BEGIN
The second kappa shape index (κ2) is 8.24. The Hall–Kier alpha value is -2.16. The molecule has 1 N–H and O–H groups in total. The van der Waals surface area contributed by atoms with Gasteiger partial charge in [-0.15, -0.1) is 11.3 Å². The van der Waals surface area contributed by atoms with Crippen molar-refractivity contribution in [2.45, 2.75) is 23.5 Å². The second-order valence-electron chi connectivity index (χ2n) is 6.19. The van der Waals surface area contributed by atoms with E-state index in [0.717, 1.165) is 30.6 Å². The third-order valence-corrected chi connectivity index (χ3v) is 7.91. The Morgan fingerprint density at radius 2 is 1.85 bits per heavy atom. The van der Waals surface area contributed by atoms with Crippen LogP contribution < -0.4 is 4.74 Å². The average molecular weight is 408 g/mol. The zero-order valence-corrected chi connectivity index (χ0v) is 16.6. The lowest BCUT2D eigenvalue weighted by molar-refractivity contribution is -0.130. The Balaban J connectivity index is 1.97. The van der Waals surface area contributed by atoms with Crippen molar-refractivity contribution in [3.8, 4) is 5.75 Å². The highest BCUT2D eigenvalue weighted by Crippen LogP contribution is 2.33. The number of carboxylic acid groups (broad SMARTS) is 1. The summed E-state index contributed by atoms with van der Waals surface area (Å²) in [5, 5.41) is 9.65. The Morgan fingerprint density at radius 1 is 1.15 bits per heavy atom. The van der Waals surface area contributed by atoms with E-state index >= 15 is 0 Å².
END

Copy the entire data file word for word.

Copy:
The second kappa shape index (κ2) is 8.24. The Hall–Kier alpha value is -2.16. The molecule has 1 N–H and O–H groups in total. The van der Waals surface area contributed by atoms with Gasteiger partial charge in [-0.15, -0.1) is 11.3 Å². The van der Waals surface area contributed by atoms with Crippen molar-refractivity contribution in [2.45, 2.75) is 23.5 Å². The second-order valence-electron chi connectivity index (χ2n) is 6.19. The van der Waals surface area contributed by atoms with E-state index in [0.717, 1.165) is 30.6 Å². The third-order valence-corrected chi connectivity index (χ3v) is 7.91. The Morgan fingerprint density at radius 2 is 1.85 bits per heavy atom. The van der Waals surface area contributed by atoms with Crippen LogP contribution < -0.4 is 4.74 Å². The average molecular weight is 408 g/mol. The zero-order valence-corrected chi connectivity index (χ0v) is 16.6. The lowest BCUT2D eigenvalue weighted by molar-refractivity contribution is -0.130. The Balaban J connectivity index is 1.97. The van der Waals surface area contributed by atoms with Crippen molar-refractivity contribution in [3.8, 4) is 5.75 Å². The highest BCUT2D eigenvalue weighted by Crippen LogP contribution is 2.33. The number of carboxylic acid groups (broad SMARTS) is 1. The summed E-state index contributed by atoms with van der Waals surface area (Å²) in [5, 5.41) is 9.65. The Morgan fingerprint density at radius 1 is 1.15 bits per heavy atom. The van der Waals surface area contributed by atoms with E-state index >= 15 is 0 Å².